Last week Barclays bank launched its maiden Barclays Africa Group Financial Markets Index which had Ghana ranking in the index that ranked the maturity, openness and accessibility of 17 markets in Africa based on both qualitative and quantitative criteria.
Ghana ranked below South Africa, Mauritius, Botswana, Kenya, Namibia and Kenya in the survey conducted by the bank in collaboration with Official Monetary and Financial Institutions Forum (OMFIF) – an independent think-tank for central banking, economic policy and public investment.
The index focused on fundamental pillars of financial market performance in the areas of market depth, access to foreign exchange, capacity of local investors, market transparency and regulations among others.
One worrying finding of the survey is Ghana’s poor performance as far as the capacity of its local investors is concerned. On a scale of 1-100, Ghana scored 12 – a performance that was only better than Ethiopia’s, which scored 10.
The survey cited a high non-performing loans (NPL) ratio, weak insolvency framework, and low domestic investor capacity as areas that need to improve if the country is to boost the performance of local investors
According to the survey, the relatively small size of local financial markets and illiquidity of their assets has created difficulties for the growth and development of local investors.
“Even though local investor assets have increased over the past decade, local financial markets have often not kept the pace,” the survey stated.
As Ghana looks to become a financial hub in the sub-region, the Barclays survey offers an insight into what the country needs to do to catch up with its peers as well as take the lead. Everywhere in the world, the role of financial sector players is very much crucial to how business opportunities are taken advantage of.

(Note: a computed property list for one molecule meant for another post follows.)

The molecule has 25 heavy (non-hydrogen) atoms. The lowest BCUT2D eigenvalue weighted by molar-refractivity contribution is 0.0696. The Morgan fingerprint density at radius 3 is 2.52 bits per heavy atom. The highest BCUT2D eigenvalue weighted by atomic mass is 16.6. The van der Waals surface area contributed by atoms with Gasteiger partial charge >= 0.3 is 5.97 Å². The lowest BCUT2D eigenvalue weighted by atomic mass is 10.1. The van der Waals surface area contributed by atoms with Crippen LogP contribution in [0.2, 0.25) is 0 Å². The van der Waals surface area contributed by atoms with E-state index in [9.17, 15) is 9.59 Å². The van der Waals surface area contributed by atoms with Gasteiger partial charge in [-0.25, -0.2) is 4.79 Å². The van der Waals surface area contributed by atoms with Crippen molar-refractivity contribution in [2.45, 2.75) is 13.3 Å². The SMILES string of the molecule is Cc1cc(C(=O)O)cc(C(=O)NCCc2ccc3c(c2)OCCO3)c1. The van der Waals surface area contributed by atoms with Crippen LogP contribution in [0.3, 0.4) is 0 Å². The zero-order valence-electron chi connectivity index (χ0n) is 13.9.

What Barclays has done is very commendable, and gives government and financial institutions a cut-out job to see the areas where they are lagging and catch up accordingly.
It must also be said that despite scoring 12 out of a possible 100, the survey showed that the country has made progress in growing its pension assets, possesses a strong export market share growth, has enforceable collateral positions, and netting and set-off provisions.
Just as the Managing Director of Barclays Bank Ghana, Mrs. Patience Akyianu said, this survey will no doubt help the bank play its part in promoting and supporting development of the continent’s financial markets – a clear example of its shared growth promise and commitment to creating shared value for its stakeholders.
What’s left now is for government and relevant financial institutions to take advantage of this survey and work toward the country improving its performance, thus leading to increased investments into the country.